Different from the above-mentioned working principle, we proposed a selective detection strategy based on interferent depleting and redox cycling using plane-recessed MEAs (Zhu et al. 2011, Oleinick et al. 2013). For DA detection in the presence of AA, the CV at a slow sweep rate of 10 mV/s aids in choosing the potential region where AA consumes while DA does not react. By holding the potential of the plane electrode in the above potential region, an interferent-depleted microenvironment for microelectrodes recessed to the plane electrode could be created, then CV was applied to MEAs for sensing DA. The potential applied to the plane electrode also corresponds to reductive potential of oxidized DA, leading to redox cycling of DA between the plane and the recessed microdisk electrodes, as illustrated in Figure 6. Here, in one sense, the plane electrode functions as a “diffusional Faraday cage” to block access of interferent species AA to the cavities. In other sense, the recessed MEAs functions as a generator electrode and the plane electrode as a collector electrode; redox cycling between the two sets of electrodes enhances sensitivity further. The detection strategy breaks the limitation of the aforementioned reversible-irreversible systems; it could also be used to detect reversible-reversible redox systems, provided that there exists reacting potential difference between the target analyte and the interferent species. Selective detection of pyrocatechol in the presence of hydroquinone accounts for the point. Simulation results elucidate the origin of successful performance and enable other geometries and operating modes to optimize the performance of the device (Oleinick et al. 2013). In our subsequent work, a strategy based on generator-collector mode concerning plane-band-recessed microdisk array electrodes was proposed. As illustrated in Figure 7, the plane and band electrode are used to oxidize both DA and AA, while the recessed microelectrode is swept negatively to detect oxidized DA. In this special electrode system, the addition of band electrode increases the implementation of redox cycling between DA and oxidized DA (Pang et al. 2014).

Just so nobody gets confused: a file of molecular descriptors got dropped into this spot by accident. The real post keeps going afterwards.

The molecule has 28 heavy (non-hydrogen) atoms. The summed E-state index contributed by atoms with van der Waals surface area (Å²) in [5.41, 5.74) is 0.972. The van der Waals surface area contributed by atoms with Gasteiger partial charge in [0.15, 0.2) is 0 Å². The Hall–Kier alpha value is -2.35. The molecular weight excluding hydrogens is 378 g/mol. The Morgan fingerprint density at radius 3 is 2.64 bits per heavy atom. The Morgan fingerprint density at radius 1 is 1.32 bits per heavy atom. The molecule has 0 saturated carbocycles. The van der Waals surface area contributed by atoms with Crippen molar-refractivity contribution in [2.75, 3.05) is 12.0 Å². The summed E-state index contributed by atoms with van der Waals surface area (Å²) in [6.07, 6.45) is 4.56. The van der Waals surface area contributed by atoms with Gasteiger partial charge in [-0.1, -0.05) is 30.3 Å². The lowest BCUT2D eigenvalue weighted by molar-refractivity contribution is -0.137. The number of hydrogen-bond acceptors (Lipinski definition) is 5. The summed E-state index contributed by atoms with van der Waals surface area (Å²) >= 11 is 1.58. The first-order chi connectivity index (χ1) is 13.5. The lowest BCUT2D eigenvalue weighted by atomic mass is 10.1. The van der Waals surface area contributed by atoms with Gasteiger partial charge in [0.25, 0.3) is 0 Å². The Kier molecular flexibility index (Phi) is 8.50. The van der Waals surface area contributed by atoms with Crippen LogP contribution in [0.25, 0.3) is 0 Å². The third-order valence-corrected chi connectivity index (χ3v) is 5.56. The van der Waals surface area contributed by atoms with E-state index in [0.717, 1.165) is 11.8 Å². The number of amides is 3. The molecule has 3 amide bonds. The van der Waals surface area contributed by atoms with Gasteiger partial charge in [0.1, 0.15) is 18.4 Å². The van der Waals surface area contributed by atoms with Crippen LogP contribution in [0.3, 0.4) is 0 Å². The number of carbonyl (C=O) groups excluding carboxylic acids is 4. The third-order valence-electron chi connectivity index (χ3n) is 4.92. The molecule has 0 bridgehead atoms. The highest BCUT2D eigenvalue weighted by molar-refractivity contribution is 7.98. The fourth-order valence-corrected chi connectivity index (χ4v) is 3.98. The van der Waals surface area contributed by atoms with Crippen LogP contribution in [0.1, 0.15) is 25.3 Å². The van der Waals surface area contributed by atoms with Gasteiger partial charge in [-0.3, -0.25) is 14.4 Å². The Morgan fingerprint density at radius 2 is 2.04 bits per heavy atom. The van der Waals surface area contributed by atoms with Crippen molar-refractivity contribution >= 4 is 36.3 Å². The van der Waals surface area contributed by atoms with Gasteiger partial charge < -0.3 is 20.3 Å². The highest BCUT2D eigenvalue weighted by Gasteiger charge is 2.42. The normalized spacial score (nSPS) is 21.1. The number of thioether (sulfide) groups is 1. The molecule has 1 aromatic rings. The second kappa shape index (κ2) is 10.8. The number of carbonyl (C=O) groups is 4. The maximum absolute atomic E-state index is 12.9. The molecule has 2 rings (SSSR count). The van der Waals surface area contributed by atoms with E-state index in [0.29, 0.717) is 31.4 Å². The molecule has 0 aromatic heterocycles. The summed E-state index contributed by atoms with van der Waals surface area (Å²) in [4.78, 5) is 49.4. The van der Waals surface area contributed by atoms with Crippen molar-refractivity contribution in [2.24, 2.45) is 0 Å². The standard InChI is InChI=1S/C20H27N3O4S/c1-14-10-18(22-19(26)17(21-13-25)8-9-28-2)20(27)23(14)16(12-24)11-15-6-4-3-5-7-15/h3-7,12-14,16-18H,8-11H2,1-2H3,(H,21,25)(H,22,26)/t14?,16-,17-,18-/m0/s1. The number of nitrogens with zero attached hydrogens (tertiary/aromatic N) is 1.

Figure 6: A schematic diagram of the working principle for detection based on the strategy of interferent depleting and redox cycling using plane-recessed MEA systems. R1 is the target analyte, and R2 is the intefering species.

Figure 6:

A schematic diagram of the working principle for detection based on the strategy of interferent depleting and redox cycling using plane-recessed MEA systems. R1 is the target analyte, and R2 is the intefering species.

Figure 7: A schematic diagram of the working principle for selective detection of reversible species against irreversible species using plane-band-recessed microdisk electrode array systems. R1 and R2 are target and interfering species, respectively.

Figure 7:

A schematic diagram of the working principle for selective detection of reversible species against irreversible species using plane-band-recessed microdisk electrode array systems. R1 and R2 are target and interfering species, respectively.

Controlling appropriate potential for selective detection can be also applied to IDA. Dam showed that IDA could be used to electrochemically distinguish the signal of weak reductant (DA) from that of a stronger one (K4[Fe(CN)6]). In the experiment, the generator oxidizes both species at high oxidative potential; for the collector electrode, potential could be selected to only reduce oxidized DA. In this case, regenerated DA shuttles between the two electrodes and thus enables selective detection (Dam et al. 2007, Odijk et al. 2008).

Mikkelsen’s group reported cyclic biamperometry (Rahimi and Mikkelsen 2010, 2011), which can be also achieved by employing IDA (Rahimi and Mikkelsen 2011). Ferri/ferrocyanide redox couple was used as a model analyte to demonstrate efficiency. The close proximity of the two working electrodes and their configuration result in signal amplification. Amplification factor of almost 20 was achieved due to redox cycling. The analytical method has feature of not changing the net contents of the sample, which is very important for the application of IDA to the electrochemical cell with a very small volume.